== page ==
The Staggering Feature of My House!


Are they crazy!? That was my first re-action, when I saw those homeless people who used to sleep on the roofs, when I was a child. After couple years, I realized that sleeping on the roof was part of the Iraqi culture, and there are procedures before being on roof.

At first, I’ll brief the story of sleeping on the roof. Originally, the story of this awkward way of sleeping arose when our forefathers climbed up on their roofs and found them as shelters from the stubborn sizzling Iraqi weather.


Ideologically, in the five-hot-summer months, Iraqis used to escape from the sweaty weather inside their houses up on their roofs. Cheerfully, the preparations and arrangements for this activity were done cooperatively between the family.

My house had two-level roofs. One, the upper, for my mom and dad, the other was for me and my two brothers. They can contain many beds. Every month we were sponging down the roof. The preparations for sleeping start at sundown, the cleaning ones in the afternoon. Daily, we, me and my brother, used to head up to the roof with two buckets for each. With jokes and gossips, we shampooed and rinsed the whole roof out. When the first phase ends, we heading for the next one, which was the unrolling-beds process. You must proceed in this order, so that the sun will not warm up those beds. When the night kills the last sunbeam, we unconsciously found our way to the roof.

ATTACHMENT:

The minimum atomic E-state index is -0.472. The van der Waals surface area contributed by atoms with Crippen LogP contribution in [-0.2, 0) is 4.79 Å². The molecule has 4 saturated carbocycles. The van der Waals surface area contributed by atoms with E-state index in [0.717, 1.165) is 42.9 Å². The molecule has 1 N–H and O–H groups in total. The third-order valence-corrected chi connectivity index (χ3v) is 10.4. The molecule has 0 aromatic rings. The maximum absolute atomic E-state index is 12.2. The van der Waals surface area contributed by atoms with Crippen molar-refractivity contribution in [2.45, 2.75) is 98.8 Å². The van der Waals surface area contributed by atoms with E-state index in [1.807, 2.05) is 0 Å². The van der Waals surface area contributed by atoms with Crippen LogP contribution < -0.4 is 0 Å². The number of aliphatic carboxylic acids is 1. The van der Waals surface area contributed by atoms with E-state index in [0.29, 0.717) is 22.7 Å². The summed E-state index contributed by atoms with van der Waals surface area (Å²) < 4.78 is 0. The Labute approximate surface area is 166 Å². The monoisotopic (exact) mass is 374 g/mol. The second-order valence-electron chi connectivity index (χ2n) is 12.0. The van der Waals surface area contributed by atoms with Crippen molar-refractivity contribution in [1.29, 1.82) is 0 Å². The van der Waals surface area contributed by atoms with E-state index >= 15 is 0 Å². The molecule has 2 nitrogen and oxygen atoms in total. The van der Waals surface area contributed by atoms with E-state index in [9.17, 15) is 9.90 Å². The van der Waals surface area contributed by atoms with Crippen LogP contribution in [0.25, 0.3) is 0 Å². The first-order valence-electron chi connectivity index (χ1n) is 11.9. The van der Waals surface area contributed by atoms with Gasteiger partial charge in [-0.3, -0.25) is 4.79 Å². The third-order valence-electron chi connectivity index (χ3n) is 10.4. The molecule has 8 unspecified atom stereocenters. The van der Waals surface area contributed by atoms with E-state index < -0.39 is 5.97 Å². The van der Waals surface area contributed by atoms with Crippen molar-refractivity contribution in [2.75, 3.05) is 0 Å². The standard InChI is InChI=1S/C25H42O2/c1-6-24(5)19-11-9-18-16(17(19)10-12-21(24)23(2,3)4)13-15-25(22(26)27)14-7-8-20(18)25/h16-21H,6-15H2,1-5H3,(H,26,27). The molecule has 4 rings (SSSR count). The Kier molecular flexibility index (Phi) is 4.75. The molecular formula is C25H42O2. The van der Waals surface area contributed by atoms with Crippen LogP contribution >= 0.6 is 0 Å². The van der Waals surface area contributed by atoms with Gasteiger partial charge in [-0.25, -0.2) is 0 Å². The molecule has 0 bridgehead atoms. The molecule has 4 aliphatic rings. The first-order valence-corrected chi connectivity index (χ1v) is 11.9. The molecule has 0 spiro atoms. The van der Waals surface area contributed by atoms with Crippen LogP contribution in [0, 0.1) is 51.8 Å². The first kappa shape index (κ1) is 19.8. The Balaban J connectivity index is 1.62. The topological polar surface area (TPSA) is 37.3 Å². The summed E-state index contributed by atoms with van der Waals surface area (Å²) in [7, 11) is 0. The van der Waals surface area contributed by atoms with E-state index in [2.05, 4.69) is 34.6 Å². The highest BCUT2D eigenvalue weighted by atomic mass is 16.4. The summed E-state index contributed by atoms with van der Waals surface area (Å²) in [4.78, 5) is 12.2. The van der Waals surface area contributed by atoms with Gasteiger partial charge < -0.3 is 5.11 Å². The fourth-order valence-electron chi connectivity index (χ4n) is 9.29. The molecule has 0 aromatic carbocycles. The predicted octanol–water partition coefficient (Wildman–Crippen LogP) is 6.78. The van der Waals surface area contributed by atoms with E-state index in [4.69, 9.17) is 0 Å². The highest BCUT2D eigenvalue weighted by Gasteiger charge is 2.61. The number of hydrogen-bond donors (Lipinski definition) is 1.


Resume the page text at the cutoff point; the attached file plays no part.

After the jokes, the funny stories and the chit-chat, we used to sleep. But, I have two pictures of sleeping on the roof experience!

Tediously, the first one, especially if I was tired, is just falling into sleep. Offensively, a bunch of disturbing mobs of insects with this sinister look on their faces were hunting me, as a result of this mischievously cruel attack, I used to wake up during my peaceful solitude time rubbing my skin ferociously. Accordingly, I stumbled my way down to the interior of the house to wash and cool these stings.

On the other side of the sleeping on the roof picture, insomnia has a positive effect on the roof. Curiously, I used to look attentively at that dictator who took the weight off his feet in that gigantic firmament and at those pleasing and illuminated tiny mermaids that aligned amazingly in the sky, whom were appointed to serve their dictator, the moon. Stars are uniquely and professionally shaped. Attractively, from my bed I can see those small pearls adorning and ornamenting the dark blue vista above me! Once the gentle mellow breeze banter my spirit, late in night, and tremble my body, only then, I would doze off into a deep slumber.

The moment we fell into sleep, and moved to another worth-discovery world, the dream or subconscious world, we would be energized, despite the short period of sleeping. We would wake up in the early morning on a puff of air and the sassy birds’ cheeping and shrilling. Chirpily, I used to annoy my family and wake them up by saying the first good-morning to them with a grin of my face!

In summation, God knows how I miss those days! I want to be just like the homeless crazy people, who don’t have another place to sleep but the roof, as I guessed at my early stages. Being in the roof with the family and the combination of the marvelous sequence of actions before and after falling into sleep, is a hard thing to achieve in the host country, simply because there is no such houses as we used to have back in Baghdad. Unquestionably, if I would sleep on the roof of my building, people here in Syria, at deferent stages, will not just say crazy, but also they’ll call the police for satellite-dish rubbery suspicion!